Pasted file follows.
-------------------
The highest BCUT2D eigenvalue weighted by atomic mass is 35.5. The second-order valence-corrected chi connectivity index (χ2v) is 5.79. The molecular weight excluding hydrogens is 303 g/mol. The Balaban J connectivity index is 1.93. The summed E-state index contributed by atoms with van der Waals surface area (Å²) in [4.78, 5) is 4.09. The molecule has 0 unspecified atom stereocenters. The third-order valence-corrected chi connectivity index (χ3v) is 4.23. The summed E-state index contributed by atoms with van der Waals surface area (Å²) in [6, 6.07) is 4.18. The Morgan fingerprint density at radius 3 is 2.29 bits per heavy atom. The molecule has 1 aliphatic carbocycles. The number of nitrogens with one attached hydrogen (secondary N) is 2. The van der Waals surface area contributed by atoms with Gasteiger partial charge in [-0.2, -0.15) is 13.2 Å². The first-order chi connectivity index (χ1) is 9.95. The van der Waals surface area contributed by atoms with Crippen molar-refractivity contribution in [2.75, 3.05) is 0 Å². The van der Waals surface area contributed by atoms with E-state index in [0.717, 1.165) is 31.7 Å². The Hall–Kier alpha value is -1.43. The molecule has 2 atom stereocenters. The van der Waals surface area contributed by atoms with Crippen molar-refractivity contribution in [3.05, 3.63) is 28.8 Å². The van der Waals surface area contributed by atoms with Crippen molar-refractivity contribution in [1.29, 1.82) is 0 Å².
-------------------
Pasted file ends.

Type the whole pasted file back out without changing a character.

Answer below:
The highest BCUT2D eigenvalue weighted by atomic mass is 35.5. The second-order valence-corrected chi connectivity index (χ2v) is 5.79. The molecular weight excluding hydrogens is 303 g/mol. The Balaban J connectivity index is 1.93. The summed E-state index contributed by atoms with van der Waals surface area (Å²) in [4.78, 5) is 4.09. The molecule has 0 unspecified atom stereocenters. The third-order valence-corrected chi connectivity index (χ3v) is 4.23. The summed E-state index contributed by atoms with van der Waals surface area (Å²) in [6, 6.07) is 4.18. The Morgan fingerprint density at radius 3 is 2.29 bits per heavy atom. The molecule has 1 aliphatic carbocycles. The number of nitrogens with one attached hydrogen (secondary N) is 2. The van der Waals surface area contributed by atoms with Gasteiger partial charge in [-0.2, -0.15) is 13.2 Å². The first-order chi connectivity index (χ1) is 9.95. The van der Waals surface area contributed by atoms with Crippen molar-refractivity contribution in [2.75, 3.05) is 0 Å². The van der Waals surface area contributed by atoms with E-state index in [0.717, 1.165) is 31.7 Å². The Hall–Kier alpha value is -1.43. The molecule has 2 atom stereocenters. The van der Waals surface area contributed by atoms with Crippen molar-refractivity contribution in [3.05, 3.63) is 28.8 Å². The van der Waals surface area contributed by atoms with Crippen molar-refractivity contribution in [1.29, 1.82) is 0 Å².